May I speak in the name of God: Father, Son and Holy Spirit – Creator, Redeemer and Sustainer of Life.
The lessons set for this morning have given us Jesus’ parable of the wise and foolish bridesmaids, awaiting the arrival of the groom. I suspect that in this year of royal weddings, you, Your Royal Highnesses, know rather more than most of us, about quite how much preparation such occasions require. It even crossed my mind, Sir, that I should perhaps cede the pulpit to you! But let me instead add my welcome to that of the Dean – greeting you on behalf of not only my wife Lungi and myself, but the whole Anglican Church of Southern Africa. May your time with us, this morning and throughout your visit, be richly blessed.
Jesus’ call to ‘stay awake’ and ‘be prepared’ is of course not merely for wedding guests. This is one of his parables of the end of time, when the Son of Man comes in glory but also with judgement. In using such stories to convey eternal mysteries beyond the grasp of secular language, Jesus’ message is nonetheless clear. For everyone, there will be a final reckoning. All of us must give account of ourselves, and of the lives we have lived. Therefore the daily choices we make – the paths we follow, our actions, our words, our attitudes – should be shaped by the knowledge that one day the Son of Man, the bridegroom, Jesus Christ himself, will come, and we must be ready.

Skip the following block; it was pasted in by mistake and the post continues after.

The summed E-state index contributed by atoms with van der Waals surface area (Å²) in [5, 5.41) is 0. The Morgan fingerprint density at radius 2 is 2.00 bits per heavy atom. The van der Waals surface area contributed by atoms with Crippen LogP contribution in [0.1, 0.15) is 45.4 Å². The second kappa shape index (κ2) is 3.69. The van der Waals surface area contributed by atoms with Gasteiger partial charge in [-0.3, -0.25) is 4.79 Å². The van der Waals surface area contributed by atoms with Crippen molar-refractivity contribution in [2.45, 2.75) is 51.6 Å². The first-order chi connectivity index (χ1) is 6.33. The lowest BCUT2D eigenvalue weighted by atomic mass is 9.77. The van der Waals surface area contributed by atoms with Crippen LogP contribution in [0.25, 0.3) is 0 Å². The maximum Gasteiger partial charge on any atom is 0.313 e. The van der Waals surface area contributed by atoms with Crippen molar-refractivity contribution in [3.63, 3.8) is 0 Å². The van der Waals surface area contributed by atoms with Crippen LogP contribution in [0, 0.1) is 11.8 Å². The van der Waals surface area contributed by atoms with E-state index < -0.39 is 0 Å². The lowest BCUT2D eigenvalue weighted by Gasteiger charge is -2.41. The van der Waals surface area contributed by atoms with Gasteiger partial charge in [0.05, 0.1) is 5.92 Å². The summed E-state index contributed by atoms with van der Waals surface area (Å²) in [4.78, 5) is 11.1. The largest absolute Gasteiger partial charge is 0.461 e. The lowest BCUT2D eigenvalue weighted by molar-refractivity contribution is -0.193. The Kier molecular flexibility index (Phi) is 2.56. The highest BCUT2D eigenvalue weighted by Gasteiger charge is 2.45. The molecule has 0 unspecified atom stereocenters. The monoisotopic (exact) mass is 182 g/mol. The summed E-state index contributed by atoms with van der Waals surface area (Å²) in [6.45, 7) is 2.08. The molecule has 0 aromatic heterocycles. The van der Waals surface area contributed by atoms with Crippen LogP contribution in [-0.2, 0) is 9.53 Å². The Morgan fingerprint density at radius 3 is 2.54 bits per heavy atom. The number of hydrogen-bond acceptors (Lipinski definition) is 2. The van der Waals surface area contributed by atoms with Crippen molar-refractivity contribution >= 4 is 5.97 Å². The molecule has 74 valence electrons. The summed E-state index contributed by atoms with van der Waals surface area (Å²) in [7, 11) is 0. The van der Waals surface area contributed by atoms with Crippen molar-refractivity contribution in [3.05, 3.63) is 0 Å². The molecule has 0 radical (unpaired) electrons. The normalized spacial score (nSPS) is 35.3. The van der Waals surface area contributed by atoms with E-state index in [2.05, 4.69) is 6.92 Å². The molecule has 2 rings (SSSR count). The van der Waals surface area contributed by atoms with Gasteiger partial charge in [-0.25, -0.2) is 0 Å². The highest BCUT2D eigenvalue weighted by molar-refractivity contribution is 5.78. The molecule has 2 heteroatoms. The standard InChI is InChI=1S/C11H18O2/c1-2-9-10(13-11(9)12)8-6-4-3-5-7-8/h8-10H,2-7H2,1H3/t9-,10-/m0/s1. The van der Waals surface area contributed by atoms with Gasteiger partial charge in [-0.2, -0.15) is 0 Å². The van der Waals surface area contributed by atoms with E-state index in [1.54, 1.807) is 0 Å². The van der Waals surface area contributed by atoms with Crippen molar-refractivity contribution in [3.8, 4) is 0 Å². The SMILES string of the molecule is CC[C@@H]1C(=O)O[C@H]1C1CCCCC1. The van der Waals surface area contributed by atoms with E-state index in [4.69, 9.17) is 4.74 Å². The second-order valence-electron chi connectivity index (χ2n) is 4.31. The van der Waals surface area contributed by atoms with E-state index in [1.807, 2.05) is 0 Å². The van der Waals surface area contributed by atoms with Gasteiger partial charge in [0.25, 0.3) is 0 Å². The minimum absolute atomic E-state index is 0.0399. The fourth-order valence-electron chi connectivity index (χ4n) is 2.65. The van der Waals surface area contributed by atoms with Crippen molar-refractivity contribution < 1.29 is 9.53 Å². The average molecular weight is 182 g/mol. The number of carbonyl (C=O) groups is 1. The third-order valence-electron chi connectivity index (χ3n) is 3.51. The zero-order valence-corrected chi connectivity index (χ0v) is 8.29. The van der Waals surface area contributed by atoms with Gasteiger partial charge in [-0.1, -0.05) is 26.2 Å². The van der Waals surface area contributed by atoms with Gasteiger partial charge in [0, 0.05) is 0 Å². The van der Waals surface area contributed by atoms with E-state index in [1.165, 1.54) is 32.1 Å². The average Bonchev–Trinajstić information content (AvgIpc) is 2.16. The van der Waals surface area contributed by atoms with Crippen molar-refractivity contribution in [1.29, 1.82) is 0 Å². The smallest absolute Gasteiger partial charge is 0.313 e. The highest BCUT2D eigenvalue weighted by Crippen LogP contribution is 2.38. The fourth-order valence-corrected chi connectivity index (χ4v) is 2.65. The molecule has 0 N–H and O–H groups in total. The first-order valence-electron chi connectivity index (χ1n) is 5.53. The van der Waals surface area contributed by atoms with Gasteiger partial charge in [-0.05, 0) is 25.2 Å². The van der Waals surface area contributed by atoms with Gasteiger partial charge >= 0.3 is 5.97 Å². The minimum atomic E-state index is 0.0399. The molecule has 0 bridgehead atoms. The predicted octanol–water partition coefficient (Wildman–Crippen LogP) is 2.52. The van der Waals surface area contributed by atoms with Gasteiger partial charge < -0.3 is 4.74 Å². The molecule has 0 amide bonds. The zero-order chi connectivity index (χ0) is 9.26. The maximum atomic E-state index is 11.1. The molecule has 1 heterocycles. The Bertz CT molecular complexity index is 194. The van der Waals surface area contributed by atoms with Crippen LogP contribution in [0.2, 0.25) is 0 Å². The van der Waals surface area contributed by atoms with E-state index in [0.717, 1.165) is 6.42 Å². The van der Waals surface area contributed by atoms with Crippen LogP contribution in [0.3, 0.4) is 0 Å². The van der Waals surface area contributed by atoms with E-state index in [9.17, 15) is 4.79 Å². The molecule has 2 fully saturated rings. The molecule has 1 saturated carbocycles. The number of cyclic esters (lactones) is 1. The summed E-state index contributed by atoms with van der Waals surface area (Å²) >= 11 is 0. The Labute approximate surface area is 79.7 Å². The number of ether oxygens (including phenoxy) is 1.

Yet Jesus not only speaks of coming at the end of the age. He also promises to be with us always, from now until that time (Mt 28:20). Therefore we must remain awake, like the wise bridesmaids: supplied with oil, and alert to recognise the groom whenever, wherever, he appears – ready to shine their lamps so all may see him. We are to draw attention to the active presence of Christ in our world, so that others may also recognise him, and find his infinite love, and with it, his compassion, his redemption, his forgiveness, his healing, his strength, his courage, his peace. For God dearly longs to meet humanity’s deepest needs, whatever they may be, far more than any of us can imagine.
Perhaps some of you will ask me then, ‘Archbishop, what then is this oil, and how do we keep our supplies replenished, ready to shine?’ The answer, dear friends, lies in prayer; in reading and reflecting on God’s Holy Word; and in resting in meditation, in God’s presence – in the sunshine of God’s love – whether in the daily rhythms of private prayer or in the formal worship of Sunday services.
On this, we must take guidance from our first reading. Amos, the shepherd of Tekoa, was a prophet from way outside Jerusalem’s politico-religious elite. After pronouncing judgement on the surrounding nations, Amos shockingly uttered similar condemnation against Jerusalem’s leaders too. In the words the High Commissioner read for us, Amos denounced their grand religious observances as hypocrisy. They will find, he says, that on the Day of the Lord, God will not – as they expect – bring great joy, and triumph over their adversaries. Instead, like the foolish bridesmaids, they will be judged, found wanting, and rejected.